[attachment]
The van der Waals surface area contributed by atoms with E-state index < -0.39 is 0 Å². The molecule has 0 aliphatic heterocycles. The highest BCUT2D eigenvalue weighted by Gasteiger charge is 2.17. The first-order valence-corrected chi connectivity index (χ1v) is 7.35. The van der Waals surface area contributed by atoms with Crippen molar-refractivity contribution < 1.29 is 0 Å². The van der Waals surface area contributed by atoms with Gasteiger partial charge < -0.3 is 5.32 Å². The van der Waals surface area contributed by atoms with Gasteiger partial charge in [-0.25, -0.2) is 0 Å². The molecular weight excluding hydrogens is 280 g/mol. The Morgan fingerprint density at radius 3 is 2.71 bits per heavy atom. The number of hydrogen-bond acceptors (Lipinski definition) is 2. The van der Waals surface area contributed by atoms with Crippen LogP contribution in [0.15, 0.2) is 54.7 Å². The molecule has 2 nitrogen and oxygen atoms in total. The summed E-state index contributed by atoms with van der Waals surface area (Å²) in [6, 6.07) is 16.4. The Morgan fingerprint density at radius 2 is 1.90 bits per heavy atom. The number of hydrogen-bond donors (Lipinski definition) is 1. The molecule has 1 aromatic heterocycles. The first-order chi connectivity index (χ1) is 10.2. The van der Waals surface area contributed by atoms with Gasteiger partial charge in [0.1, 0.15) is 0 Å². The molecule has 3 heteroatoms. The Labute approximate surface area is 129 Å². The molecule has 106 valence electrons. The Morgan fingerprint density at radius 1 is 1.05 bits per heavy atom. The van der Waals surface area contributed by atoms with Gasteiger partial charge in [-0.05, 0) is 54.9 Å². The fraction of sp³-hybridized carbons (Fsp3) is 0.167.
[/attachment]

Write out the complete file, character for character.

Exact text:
The van der Waals surface area contributed by atoms with E-state index < -0.39 is 0 Å². The molecule has 0 aliphatic heterocycles. The highest BCUT2D eigenvalue weighted by Gasteiger charge is 2.17. The first-order valence-corrected chi connectivity index (χ1v) is 7.35. The van der Waals surface area contributed by atoms with Crippen molar-refractivity contribution < 1.29 is 0 Å². The van der Waals surface area contributed by atoms with Gasteiger partial charge < -0.3 is 5.32 Å². The van der Waals surface area contributed by atoms with Gasteiger partial charge in [-0.25, -0.2) is 0 Å². The molecular weight excluding hydrogens is 280 g/mol. The Morgan fingerprint density at radius 3 is 2.71 bits per heavy atom. The number of hydrogen-bond acceptors (Lipinski definition) is 2. The van der Waals surface area contributed by atoms with Crippen LogP contribution in [0.15, 0.2) is 54.7 Å². The molecule has 2 nitrogen and oxygen atoms in total. The summed E-state index contributed by atoms with van der Waals surface area (Å²) in [6, 6.07) is 16.4. The Morgan fingerprint density at radius 2 is 1.90 bits per heavy atom. The number of hydrogen-bond donors (Lipinski definition) is 1. The molecule has 1 aromatic heterocycles. The first-order chi connectivity index (χ1) is 10.2. The van der Waals surface area contributed by atoms with Gasteiger partial charge in [0.1, 0.15) is 0 Å². The molecule has 3 heteroatoms. The Labute approximate surface area is 129 Å². The molecule has 106 valence electrons. The Morgan fingerprint density at radius 1 is 1.05 bits per heavy atom. The van der Waals surface area contributed by atoms with Gasteiger partial charge in [-0.05, 0) is 54.9 Å². The fraction of sp³-hybridized carbons (Fsp3) is 0.167.